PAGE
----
Japanese Beetles – They’re here…

Japanese Beetle

Japanese beetle on daisy

While they prefer roses, Japanese beetles will attack many plants, including daisies.

While several weeks later than last year, Japanese beetles definitely have arrived in Minnesota. I saw several on a garden tour last weekend and gardeners on the MSHS Facebook page chimed in that many have been seeing the beetles for at least a week. Jeff Hahn, one of the bug experts at the University of Minnesota Extension Service,wrote about them on July 10.

Here’s the 411 on Japanese beetles.

Food, Appearance, Lifecycle

Japanese beetles are most likely to begin their attack with roses, but once they get in a yard or garden, they will eat almost anything available, including geraniums, hollyhocks, Linden trees, beans, grapes, vines and fruit trees. Beyond roses, raspberries are a particular favorite. They typically feed in groups and it’s easy to spot them at the top of plants because of their iridescent green color and relatively large size. While not harmful to humans or animals, a bad infestation of Japanese beetles can defoliate a plant in a day.

dainty bess rose with beetle

This pretty ‘Dainty Bess’ rose is just what the beetle likes. Note the two hair tufts on his back end–an identifying mark on Japanese beetles.

Beetles are about a half-inch long with a shiny, two-tone green and tan back. They are distinguished from other beetles, such as the rose chafer, by their tufts of white hair, five on the side and two at the rear. The beetles overwinter as grubs in the soil and may be a more serious threat to turf grass than to plants, but they can fly long distances, so the beetles in your yard did not necessarily hatch there. Adult beetles emerge in July and for the next six to eight weeks go on a feeding frenzy. In the two months she is alive, a typical female Japanese beetle will lay about 60 eggs.

 Treatment Options

If an infestation is not severe, the best approach is to hand-pick the beetles and drop them in a bucket of soapy water, where they will die. You will tend to see more beetles on sunny days. It’s also a good idea start picking and killing beetles when you first see them because the presence of beetles attracts other beetles. Do not squish the beetles, no matter how tempting! It only attracts more.

You can find beetle traps for sale, but their effectiveness is not proven. Because the traps are baited with the scent of geraniums and roses as well as the pheromone of beetles, some researchers believe the traps actually attract more beetles to your yard.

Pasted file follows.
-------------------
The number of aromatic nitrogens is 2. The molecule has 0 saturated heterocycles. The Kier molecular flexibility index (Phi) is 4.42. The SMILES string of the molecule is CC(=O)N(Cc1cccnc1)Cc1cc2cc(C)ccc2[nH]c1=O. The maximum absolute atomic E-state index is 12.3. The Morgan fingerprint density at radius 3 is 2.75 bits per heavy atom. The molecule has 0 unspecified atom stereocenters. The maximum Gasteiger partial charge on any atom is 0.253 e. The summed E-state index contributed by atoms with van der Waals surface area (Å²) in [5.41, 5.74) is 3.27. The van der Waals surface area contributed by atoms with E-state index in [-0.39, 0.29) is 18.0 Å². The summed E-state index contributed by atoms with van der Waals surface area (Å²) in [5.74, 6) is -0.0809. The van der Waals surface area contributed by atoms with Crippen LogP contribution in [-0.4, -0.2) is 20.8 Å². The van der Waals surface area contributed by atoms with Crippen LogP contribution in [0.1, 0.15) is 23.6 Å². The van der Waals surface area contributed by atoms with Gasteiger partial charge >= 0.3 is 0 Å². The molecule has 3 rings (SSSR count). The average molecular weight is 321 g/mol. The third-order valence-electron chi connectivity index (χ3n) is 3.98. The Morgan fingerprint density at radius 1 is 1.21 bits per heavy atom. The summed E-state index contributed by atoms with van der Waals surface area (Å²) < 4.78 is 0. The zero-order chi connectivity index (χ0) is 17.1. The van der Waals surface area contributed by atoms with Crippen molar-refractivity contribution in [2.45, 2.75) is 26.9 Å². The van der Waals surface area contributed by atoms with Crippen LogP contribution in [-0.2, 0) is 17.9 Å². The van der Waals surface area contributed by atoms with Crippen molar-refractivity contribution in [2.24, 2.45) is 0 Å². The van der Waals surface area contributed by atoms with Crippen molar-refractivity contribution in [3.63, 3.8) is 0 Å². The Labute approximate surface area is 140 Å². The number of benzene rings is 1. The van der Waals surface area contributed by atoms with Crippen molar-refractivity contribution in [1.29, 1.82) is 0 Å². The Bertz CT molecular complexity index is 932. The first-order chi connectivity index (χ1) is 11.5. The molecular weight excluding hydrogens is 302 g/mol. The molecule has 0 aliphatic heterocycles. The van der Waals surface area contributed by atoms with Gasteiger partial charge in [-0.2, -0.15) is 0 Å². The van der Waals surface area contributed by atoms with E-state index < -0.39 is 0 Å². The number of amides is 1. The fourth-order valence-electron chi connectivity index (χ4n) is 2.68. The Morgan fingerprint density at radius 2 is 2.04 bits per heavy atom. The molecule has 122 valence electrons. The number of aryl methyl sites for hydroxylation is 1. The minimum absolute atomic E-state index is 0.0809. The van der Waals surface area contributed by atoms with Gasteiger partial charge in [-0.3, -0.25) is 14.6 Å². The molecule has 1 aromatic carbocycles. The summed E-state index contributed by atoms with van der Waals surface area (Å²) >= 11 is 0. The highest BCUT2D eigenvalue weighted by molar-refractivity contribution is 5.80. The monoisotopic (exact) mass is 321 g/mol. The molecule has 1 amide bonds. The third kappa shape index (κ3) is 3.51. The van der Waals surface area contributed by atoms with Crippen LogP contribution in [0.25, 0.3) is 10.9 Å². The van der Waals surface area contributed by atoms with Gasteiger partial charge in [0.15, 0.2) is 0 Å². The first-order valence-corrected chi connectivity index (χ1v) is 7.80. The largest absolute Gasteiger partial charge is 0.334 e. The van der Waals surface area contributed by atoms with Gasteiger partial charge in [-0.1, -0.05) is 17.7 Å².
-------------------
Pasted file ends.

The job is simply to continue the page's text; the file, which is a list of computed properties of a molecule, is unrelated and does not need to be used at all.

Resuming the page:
Insecticides can be used on the beetle grubs (in May) and on the adults. However, many popular insecticides, such as those using carbaryl, bifenthrin, and permethrin as an active ingredient, also can be highly toxic to birds, bees and fish. The infestation will not last forever. Whenever you spray, follow package directions carefully and be mindful of possible spread of the insecticide.

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About Tom McKusick 30 Articles
It is the mission of MSHS to serve Northern gardeners through education, encouragement, and community. Through a variety of educational programs, classes and conferences, and by publishing an award-winning magazine, Northern Gardener, MSHS helps its members and the general public to be better gardeners in USDA plant hardy Zones 3, 4 and 5. MSHS’ plant donation network, Minnesota Green, started in 1988, serves the greening efforts of volunteer gardeners throughout the state. Minnesota Green promotes grassroots efforts to revitalize communities by coordinating the donation and distribution of nurseries and greenhouse’s flowers and trees to be planted in public spaces statewide. MSHS was formed in 1866, as an association of fruit growers who took on the challenge of growing apples and other fruits in a northern climate. Two years later, the association became the Minnesota State Horticultural Society to recognize the importance of all phases of horticulture development in rural and urban Minnesota. In 1873, the Minnesota Legislature approved an act providing for the publication and distribution of 2000 copies of all the transactions of the society. 1894 marked the birth of one of the longest continually published horticultural magazines in the country: Northern Gardener, formerly known as Minnesota Horticulturist.